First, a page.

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Ocracoke 256 hull #2 Build


smccormick
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Thanks guys,

 

Lenm,

 

The boards are sepele, they're part of the sub structure of the deck, a slight deviation from the plans and will be covered over.  .  For whatever reason, my planking had pulled the shear clamp out about .125" between the frames in the cockpit so I glued some 2 x 3 stock against the clamp to straighten it. I didn't want the 2 x 3's to remain in the finished boat so I needed to transfer that load to the covering board and wasn't confident that the .375" ply would be up for the job.

 

Any epoxy fairing filler can go directly onto properly prepared/ground glass work.  The grinding part is why I like to trowel on filler while the glass is still green stage.   I use a combination of prepared fillers and shop made fillers.  With a cost around one third, a majority of work uses shop made.  This project uses all alexseal products.

 

All the white surfaces and brownish spots you see in the preprimed photos above are fillers.  The darker areas of the white fields is the glass showing through the filler, so it's a skim coat in many areas.  But my goal is to achieve a fair surface without sanding any long fibers of the glass.

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Fairing the high build primer complete, just a few edges to touch.  Need to spot fill a a couple of places, but not much.  This is a huge step forward for me.  Will be moving on to the deck build and tumble home bumpers next.  Yay, something new.2014_0720_014118_009.thumb.JPG.1101afc6116f66d7ba7b083ee9f9589b.JPG

 

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Here's a snicker for you.  When I hear of guys using house paint and kills primer on their builds, I admit to cringing more than a little.  Then I swept up the sanding dust from the high build fairing effort and realize that I have a $50 bill sitting in the dust pan.  All of a sudden, kills sounds like a pretty good idea.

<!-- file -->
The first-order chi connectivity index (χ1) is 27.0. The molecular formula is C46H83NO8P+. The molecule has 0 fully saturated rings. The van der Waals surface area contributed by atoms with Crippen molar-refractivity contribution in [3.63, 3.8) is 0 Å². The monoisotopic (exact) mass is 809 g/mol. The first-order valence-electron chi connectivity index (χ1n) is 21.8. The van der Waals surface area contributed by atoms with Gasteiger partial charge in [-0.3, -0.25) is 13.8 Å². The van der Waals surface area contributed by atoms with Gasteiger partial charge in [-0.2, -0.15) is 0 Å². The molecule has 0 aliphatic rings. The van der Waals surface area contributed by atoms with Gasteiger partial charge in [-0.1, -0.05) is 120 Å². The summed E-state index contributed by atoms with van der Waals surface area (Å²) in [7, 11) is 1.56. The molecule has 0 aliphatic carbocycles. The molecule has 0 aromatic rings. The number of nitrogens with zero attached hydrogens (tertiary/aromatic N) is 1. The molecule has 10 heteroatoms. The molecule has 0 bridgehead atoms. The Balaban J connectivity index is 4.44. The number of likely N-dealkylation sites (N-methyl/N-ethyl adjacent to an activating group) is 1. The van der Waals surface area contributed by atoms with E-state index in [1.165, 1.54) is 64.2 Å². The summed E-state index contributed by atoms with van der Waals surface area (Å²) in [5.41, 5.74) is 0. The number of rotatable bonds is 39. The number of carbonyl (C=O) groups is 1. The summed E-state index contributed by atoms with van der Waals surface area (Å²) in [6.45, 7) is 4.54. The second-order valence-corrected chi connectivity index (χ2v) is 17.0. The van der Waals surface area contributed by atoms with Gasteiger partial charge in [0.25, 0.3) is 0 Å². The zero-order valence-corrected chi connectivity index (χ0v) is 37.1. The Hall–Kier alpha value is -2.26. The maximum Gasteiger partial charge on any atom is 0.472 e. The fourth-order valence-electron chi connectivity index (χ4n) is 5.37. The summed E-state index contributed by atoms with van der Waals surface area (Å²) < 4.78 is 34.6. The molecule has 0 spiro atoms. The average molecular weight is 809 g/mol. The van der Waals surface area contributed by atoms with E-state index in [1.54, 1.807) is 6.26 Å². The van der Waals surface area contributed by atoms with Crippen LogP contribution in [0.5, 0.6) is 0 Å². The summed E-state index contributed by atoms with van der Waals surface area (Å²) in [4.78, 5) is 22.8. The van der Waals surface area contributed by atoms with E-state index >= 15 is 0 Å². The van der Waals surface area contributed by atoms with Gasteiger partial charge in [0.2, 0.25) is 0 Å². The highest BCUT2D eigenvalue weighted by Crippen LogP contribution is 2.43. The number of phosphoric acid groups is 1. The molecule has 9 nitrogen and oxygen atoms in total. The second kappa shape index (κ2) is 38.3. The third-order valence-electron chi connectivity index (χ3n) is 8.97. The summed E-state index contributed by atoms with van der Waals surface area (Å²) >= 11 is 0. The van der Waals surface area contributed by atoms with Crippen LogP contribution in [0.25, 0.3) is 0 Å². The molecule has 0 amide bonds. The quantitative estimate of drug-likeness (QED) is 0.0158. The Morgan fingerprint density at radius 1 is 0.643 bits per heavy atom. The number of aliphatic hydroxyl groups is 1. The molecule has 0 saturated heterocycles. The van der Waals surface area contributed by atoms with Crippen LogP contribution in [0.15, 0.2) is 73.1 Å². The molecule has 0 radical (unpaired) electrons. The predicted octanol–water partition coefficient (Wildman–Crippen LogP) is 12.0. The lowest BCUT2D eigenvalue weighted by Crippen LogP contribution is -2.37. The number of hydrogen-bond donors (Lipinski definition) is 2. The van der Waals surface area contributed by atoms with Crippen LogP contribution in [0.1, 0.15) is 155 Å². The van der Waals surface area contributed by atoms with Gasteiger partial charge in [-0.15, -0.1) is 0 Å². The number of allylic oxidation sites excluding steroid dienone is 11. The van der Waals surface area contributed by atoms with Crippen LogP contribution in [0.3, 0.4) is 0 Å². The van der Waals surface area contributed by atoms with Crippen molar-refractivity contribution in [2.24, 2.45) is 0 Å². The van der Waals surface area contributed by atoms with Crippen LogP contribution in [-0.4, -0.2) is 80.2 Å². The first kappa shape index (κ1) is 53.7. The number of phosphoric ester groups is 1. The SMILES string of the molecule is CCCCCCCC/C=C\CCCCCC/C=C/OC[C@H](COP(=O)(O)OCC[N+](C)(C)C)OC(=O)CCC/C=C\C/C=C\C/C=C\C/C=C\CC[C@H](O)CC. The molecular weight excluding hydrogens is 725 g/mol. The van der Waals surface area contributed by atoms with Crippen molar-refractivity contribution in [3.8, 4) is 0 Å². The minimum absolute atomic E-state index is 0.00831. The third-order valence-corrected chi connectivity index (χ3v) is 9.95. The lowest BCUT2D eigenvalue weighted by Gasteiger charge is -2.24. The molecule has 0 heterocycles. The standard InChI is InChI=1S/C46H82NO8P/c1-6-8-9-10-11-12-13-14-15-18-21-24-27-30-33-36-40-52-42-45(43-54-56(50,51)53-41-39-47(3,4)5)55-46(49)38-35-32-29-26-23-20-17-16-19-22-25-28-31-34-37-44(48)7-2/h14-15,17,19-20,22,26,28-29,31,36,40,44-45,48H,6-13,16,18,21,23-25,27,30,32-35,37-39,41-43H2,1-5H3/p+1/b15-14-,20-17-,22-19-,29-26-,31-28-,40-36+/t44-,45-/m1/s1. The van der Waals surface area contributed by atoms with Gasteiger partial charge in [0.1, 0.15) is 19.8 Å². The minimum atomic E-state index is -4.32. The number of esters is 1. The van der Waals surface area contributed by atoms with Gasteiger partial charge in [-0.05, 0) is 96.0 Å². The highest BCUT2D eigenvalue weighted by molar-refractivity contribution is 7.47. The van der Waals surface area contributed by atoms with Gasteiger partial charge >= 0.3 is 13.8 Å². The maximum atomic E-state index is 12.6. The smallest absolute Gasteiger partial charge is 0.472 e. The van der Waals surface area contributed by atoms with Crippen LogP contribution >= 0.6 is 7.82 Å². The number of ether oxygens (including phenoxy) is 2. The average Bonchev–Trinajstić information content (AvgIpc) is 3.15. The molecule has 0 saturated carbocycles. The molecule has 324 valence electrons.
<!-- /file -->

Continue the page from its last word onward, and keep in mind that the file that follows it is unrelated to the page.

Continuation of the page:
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Here's a snicker for you.  When I hear of guys using house paint and kills primer on their builds, I admit to cringing more than a little.  Then I swept up the sanding dust from the high build fairing effort and realize that I have a $50 bill sitting in the dust pan.  All of a sudden, kills sounds like a pretty good idea

 

Sure nuff folks laugh all the time when I tell them that I use it all the time, since the mid 1980s over epoxy glassed hulls as my main go to primer. You can always go back with a coat of quality primer slated for your topcoat paints after you have faired and sanded properly the Kilz.  15 bucks a gallon and simple recoating multiple coats after each one has cured over  works like a charm. Just let the multiple coats cure properly before sanding and it sands as slick as a skinned onion.

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  • 4 weeks later...

I don't know how I talk myself into buying fast cure hardener every fall, "because the cold weather is coming and I'll need it".   I just hate fast cure.  It's low 50's out and it still kicks in the blink of an eye in the cup.  Yes, a very small amount.  Before I can get a few joints located and sequentially glued, I have a forest fire going in the cup.

 

Note to self; Don't buy any more fast cure hardener!  You don't need it.

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On 3/23/2018 at 1:42 AM, Alan Stewart said:

What do you have planned for draining the cockpit? I see they are conspicuously absent!

 

 

 

Yeah, that's on the to do list.  I just need to allocate a couple days of fretting time before I make that cut.  It's a problem I have when building something , I need plenty of time to overthink it.  Then I need more.

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